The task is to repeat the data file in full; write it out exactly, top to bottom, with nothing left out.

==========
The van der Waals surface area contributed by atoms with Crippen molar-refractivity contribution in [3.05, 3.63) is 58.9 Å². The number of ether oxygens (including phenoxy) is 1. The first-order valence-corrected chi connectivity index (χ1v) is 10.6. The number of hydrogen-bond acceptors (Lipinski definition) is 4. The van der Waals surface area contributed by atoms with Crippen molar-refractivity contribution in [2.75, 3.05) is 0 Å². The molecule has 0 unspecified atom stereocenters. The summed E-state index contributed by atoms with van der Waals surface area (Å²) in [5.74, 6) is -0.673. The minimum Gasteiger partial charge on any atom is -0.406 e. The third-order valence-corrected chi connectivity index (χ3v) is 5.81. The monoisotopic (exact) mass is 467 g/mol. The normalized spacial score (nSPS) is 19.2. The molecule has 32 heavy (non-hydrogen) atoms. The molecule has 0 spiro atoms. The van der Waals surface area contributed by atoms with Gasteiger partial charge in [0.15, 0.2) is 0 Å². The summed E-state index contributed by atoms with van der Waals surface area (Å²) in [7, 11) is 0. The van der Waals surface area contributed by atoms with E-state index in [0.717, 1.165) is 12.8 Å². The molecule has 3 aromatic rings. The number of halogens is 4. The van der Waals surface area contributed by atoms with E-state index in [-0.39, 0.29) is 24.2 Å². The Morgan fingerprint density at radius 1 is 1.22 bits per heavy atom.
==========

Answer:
The van der Waals surface area contributed by atoms with Crippen molar-refractivity contribution in [3.05, 3.63) is 58.9 Å². The number of ether oxygens (including phenoxy) is 1. The first-order valence-corrected chi connectivity index (χ1v) is 10.6. The number of hydrogen-bond acceptors (Lipinski definition) is 4. The van der Waals surface area contributed by atoms with Crippen molar-refractivity contribution in [2.75, 3.05) is 0 Å². The molecule has 0 unspecified atom stereocenters. The summed E-state index contributed by atoms with van der Waals surface area (Å²) in [5.74, 6) is -0.673. The minimum Gasteiger partial charge on any atom is -0.406 e. The third-order valence-corrected chi connectivity index (χ3v) is 5.81. The monoisotopic (exact) mass is 467 g/mol. The normalized spacial score (nSPS) is 19.2. The molecule has 32 heavy (non-hydrogen) atoms. The molecule has 0 spiro atoms. The van der Waals surface area contributed by atoms with Gasteiger partial charge in [0.15, 0.2) is 0 Å². The summed E-state index contributed by atoms with van der Waals surface area (Å²) in [7, 11) is 0. The van der Waals surface area contributed by atoms with E-state index in [0.717, 1.165) is 12.8 Å². The molecule has 3 aromatic rings. The number of halogens is 4. The van der Waals surface area contributed by atoms with E-state index in [-0.39, 0.29) is 24.2 Å². The Morgan fingerprint density at radius 1 is 1.22 bits per heavy atom.